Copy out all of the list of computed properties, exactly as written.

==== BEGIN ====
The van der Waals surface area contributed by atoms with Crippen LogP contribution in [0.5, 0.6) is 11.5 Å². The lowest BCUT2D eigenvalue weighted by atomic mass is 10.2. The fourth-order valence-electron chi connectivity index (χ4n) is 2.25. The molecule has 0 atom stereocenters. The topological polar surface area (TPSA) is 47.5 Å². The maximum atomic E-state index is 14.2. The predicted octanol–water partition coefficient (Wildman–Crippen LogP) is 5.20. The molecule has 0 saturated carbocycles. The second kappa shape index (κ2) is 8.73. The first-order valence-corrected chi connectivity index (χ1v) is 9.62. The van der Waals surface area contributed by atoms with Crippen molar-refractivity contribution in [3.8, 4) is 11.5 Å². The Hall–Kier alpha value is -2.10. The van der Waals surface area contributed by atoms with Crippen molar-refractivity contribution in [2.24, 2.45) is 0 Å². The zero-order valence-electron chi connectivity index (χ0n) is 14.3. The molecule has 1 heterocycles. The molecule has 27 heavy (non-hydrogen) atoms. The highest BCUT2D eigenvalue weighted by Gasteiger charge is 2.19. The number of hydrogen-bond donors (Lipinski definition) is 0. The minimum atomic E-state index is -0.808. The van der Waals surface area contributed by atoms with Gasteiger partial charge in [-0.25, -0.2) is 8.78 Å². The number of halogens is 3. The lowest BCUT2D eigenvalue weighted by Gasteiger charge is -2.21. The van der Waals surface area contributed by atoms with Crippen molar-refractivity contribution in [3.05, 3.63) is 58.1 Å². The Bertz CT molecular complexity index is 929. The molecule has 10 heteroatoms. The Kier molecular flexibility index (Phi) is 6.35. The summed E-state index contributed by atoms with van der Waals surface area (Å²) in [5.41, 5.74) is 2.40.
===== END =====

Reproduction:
The van der Waals surface area contributed by atoms with Crippen LogP contribution in [0.5, 0.6) is 11.5 Å². The lowest BCUT2D eigenvalue weighted by atomic mass is 10.2. The fourth-order valence-electron chi connectivity index (χ4n) is 2.25. The molecule has 0 atom stereocenters. The topological polar surface area (TPSA) is 47.5 Å². The maximum atomic E-state index is 14.2. The predicted octanol–water partition coefficient (Wildman–Crippen LogP) is 5.20. The molecule has 0 saturated carbocycles. The second kappa shape index (κ2) is 8.73. The first-order valence-corrected chi connectivity index (χ1v) is 9.62. The van der Waals surface area contributed by atoms with Crippen molar-refractivity contribution in [3.8, 4) is 11.5 Å². The Hall–Kier alpha value is -2.10. The van der Waals surface area contributed by atoms with Crippen molar-refractivity contribution in [2.24, 2.45) is 0 Å². The zero-order valence-electron chi connectivity index (χ0n) is 14.3. The molecule has 1 heterocycles. The molecule has 27 heavy (non-hydrogen) atoms. The highest BCUT2D eigenvalue weighted by Gasteiger charge is 2.19. The number of hydrogen-bond donors (Lipinski definition) is 0. The minimum atomic E-state index is -0.808. The van der Waals surface area contributed by atoms with Gasteiger partial charge in [-0.25, -0.2) is 8.78 Å². The number of halogens is 3. The lowest BCUT2D eigenvalue weighted by Gasteiger charge is -2.21. The van der Waals surface area contributed by atoms with Crippen molar-refractivity contribution in [3.05, 3.63) is 58.1 Å². The Bertz CT molecular complexity index is 929. The molecule has 10 heteroatoms. The Kier molecular flexibility index (Phi) is 6.35. The summed E-state index contributed by atoms with van der Waals surface area (Å²) in [5.41, 5.74) is 2.40.